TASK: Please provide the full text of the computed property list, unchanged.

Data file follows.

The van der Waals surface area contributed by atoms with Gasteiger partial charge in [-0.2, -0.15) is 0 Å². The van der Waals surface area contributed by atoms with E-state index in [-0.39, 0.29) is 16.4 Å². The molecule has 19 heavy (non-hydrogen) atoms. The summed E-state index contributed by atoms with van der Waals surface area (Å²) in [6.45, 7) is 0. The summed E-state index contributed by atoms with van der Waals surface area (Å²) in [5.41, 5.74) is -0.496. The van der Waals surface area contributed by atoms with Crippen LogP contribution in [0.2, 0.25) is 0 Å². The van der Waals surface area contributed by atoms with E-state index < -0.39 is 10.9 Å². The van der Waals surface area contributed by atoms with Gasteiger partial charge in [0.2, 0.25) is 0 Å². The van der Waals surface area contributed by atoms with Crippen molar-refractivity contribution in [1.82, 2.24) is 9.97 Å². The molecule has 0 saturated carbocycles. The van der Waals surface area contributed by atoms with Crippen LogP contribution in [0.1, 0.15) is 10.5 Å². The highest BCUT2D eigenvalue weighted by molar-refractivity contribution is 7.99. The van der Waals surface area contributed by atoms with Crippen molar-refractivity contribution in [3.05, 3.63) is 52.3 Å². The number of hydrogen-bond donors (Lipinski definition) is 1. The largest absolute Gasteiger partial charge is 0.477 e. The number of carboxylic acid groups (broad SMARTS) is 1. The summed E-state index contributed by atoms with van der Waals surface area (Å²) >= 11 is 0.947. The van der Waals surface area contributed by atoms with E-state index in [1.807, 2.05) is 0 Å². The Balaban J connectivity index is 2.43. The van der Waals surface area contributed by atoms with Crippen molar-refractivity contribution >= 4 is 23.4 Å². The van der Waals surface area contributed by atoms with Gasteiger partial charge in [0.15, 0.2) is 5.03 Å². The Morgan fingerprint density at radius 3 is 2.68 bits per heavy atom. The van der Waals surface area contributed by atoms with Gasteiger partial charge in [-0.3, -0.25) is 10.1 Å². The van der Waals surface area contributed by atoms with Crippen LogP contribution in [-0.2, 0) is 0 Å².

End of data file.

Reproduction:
The van der Waals surface area contributed by atoms with Gasteiger partial charge in [-0.2, -0.15) is 0 Å². The van der Waals surface area contributed by atoms with E-state index in [-0.39, 0.29) is 16.4 Å². The molecule has 19 heavy (non-hydrogen) atoms. The summed E-state index contributed by atoms with van der Waals surface area (Å²) in [6.45, 7) is 0. The summed E-state index contributed by atoms with van der Waals surface area (Å²) in [5.41, 5.74) is -0.496. The van der Waals surface area contributed by atoms with Crippen LogP contribution in [0.2, 0.25) is 0 Å². The van der Waals surface area contributed by atoms with E-state index < -0.39 is 10.9 Å². The van der Waals surface area contributed by atoms with Gasteiger partial charge in [0.2, 0.25) is 0 Å². The van der Waals surface area contributed by atoms with Crippen molar-refractivity contribution in [1.82, 2.24) is 9.97 Å². The molecule has 0 saturated carbocycles. The van der Waals surface area contributed by atoms with Crippen LogP contribution in [0.1, 0.15) is 10.5 Å². The highest BCUT2D eigenvalue weighted by molar-refractivity contribution is 7.99. The van der Waals surface area contributed by atoms with Crippen molar-refractivity contribution in [3.05, 3.63) is 52.3 Å². The number of hydrogen-bond donors (Lipinski definition) is 1. The largest absolute Gasteiger partial charge is 0.477 e. The number of carboxylic acid groups (broad SMARTS) is 1. The summed E-state index contributed by atoms with van der Waals surface area (Å²) >= 11 is 0.947. The van der Waals surface area contributed by atoms with E-state index in [1.807, 2.05) is 0 Å². The Balaban J connectivity index is 2.43. The van der Waals surface area contributed by atoms with Crippen molar-refractivity contribution >= 4 is 23.4 Å². The van der Waals surface area contributed by atoms with Gasteiger partial charge in [0.15, 0.2) is 5.03 Å². The Morgan fingerprint density at radius 3 is 2.68 bits per heavy atom. The van der Waals surface area contributed by atoms with Gasteiger partial charge in [-0.3, -0.25) is 10.1 Å². The van der Waals surface area contributed by atoms with Crippen LogP contribution in [-0.2, 0) is 0 Å².